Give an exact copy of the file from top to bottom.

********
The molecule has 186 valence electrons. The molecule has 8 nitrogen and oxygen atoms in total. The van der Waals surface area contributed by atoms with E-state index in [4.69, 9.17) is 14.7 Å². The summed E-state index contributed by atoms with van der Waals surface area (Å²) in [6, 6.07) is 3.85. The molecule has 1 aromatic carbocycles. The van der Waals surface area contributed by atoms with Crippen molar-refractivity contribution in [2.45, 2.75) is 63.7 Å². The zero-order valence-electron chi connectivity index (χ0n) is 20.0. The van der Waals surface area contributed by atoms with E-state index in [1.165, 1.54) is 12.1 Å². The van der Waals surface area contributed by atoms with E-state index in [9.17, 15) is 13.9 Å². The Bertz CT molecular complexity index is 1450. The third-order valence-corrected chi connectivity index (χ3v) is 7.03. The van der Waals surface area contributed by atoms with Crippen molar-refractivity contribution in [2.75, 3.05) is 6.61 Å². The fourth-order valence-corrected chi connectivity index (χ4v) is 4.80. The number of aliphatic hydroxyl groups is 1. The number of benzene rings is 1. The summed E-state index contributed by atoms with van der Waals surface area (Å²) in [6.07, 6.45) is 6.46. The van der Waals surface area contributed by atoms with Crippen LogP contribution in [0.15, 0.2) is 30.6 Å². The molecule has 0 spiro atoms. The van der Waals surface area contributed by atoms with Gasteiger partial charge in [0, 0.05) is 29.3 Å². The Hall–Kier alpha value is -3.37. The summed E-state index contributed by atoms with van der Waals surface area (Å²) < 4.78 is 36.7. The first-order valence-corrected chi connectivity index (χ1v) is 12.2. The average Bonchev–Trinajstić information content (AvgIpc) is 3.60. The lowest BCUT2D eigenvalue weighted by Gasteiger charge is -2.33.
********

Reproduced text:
The molecule has 186 valence electrons. The molecule has 8 nitrogen and oxygen atoms in total. The van der Waals surface area contributed by atoms with E-state index in [4.69, 9.17) is 14.7 Å². The summed E-state index contributed by atoms with van der Waals surface area (Å²) in [6, 6.07) is 3.85. The molecule has 1 aromatic carbocycles. The van der Waals surface area contributed by atoms with Crippen molar-refractivity contribution in [2.45, 2.75) is 63.7 Å². The zero-order valence-electron chi connectivity index (χ0n) is 20.0. The van der Waals surface area contributed by atoms with E-state index in [1.165, 1.54) is 12.1 Å². The van der Waals surface area contributed by atoms with E-state index in [9.17, 15) is 13.9 Å². The Bertz CT molecular complexity index is 1450. The third-order valence-corrected chi connectivity index (χ3v) is 7.03. The van der Waals surface area contributed by atoms with Crippen molar-refractivity contribution in [2.75, 3.05) is 6.61 Å². The fourth-order valence-corrected chi connectivity index (χ4v) is 4.80. The number of aliphatic hydroxyl groups is 1. The number of benzene rings is 1. The summed E-state index contributed by atoms with van der Waals surface area (Å²) in [6.07, 6.45) is 6.46. The van der Waals surface area contributed by atoms with Crippen LogP contribution in [0.15, 0.2) is 30.6 Å². The molecule has 0 spiro atoms. The van der Waals surface area contributed by atoms with Gasteiger partial charge in [0, 0.05) is 29.3 Å². The Hall–Kier alpha value is -3.37. The summed E-state index contributed by atoms with van der Waals surface area (Å²) < 4.78 is 36.7. The first-order valence-corrected chi connectivity index (χ1v) is 12.2. The average Bonchev–Trinajstić information content (AvgIpc) is 3.60. The lowest BCUT2D eigenvalue weighted by Gasteiger charge is -2.33.